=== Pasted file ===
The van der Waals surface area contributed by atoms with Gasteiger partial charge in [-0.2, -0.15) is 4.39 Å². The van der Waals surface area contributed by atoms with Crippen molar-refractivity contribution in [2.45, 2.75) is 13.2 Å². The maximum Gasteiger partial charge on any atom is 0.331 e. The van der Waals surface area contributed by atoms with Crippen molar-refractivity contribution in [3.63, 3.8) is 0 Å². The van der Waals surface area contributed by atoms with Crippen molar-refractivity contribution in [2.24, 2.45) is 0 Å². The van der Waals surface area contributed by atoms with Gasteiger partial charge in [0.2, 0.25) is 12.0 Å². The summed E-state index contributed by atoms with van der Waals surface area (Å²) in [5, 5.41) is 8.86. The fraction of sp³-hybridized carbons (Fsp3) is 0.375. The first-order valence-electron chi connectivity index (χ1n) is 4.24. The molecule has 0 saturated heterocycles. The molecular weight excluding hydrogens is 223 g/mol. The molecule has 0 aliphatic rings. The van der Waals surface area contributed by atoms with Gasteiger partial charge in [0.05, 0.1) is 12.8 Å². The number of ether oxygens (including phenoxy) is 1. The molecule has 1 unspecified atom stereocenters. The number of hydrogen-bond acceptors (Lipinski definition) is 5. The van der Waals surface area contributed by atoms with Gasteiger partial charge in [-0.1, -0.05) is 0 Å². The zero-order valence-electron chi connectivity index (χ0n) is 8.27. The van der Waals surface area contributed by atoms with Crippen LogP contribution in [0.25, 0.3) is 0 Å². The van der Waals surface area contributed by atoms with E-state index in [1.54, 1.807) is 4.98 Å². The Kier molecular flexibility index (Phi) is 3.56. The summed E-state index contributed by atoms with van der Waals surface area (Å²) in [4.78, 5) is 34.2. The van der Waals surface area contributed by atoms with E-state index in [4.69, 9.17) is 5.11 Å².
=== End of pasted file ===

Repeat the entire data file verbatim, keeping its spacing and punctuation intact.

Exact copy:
The van der Waals surface area contributed by atoms with Gasteiger partial charge in [-0.2, -0.15) is 4.39 Å². The van der Waals surface area contributed by atoms with Crippen molar-refractivity contribution in [2.45, 2.75) is 13.2 Å². The maximum Gasteiger partial charge on any atom is 0.331 e. The van der Waals surface area contributed by atoms with Crippen molar-refractivity contribution in [3.63, 3.8) is 0 Å². The van der Waals surface area contributed by atoms with Crippen molar-refractivity contribution in [2.24, 2.45) is 0 Å². The van der Waals surface area contributed by atoms with Gasteiger partial charge in [0.2, 0.25) is 12.0 Å². The summed E-state index contributed by atoms with van der Waals surface area (Å²) in [5, 5.41) is 8.86. The fraction of sp³-hybridized carbons (Fsp3) is 0.375. The first-order valence-electron chi connectivity index (χ1n) is 4.24. The molecule has 0 saturated heterocycles. The molecular weight excluding hydrogens is 223 g/mol. The molecule has 0 aliphatic rings. The van der Waals surface area contributed by atoms with Gasteiger partial charge in [0.05, 0.1) is 12.8 Å². The number of ether oxygens (including phenoxy) is 1. The molecule has 1 unspecified atom stereocenters. The number of hydrogen-bond acceptors (Lipinski definition) is 5. The van der Waals surface area contributed by atoms with Gasteiger partial charge in [-0.1, -0.05) is 0 Å². The zero-order valence-electron chi connectivity index (χ0n) is 8.27. The van der Waals surface area contributed by atoms with Crippen LogP contribution in [0.25, 0.3) is 0 Å². The van der Waals surface area contributed by atoms with E-state index in [1.54, 1.807) is 4.98 Å². The Kier molecular flexibility index (Phi) is 3.56. The summed E-state index contributed by atoms with van der Waals surface area (Å²) in [4.78, 5) is 34.2. The van der Waals surface area contributed by atoms with E-state index in [4.69, 9.17) is 5.11 Å².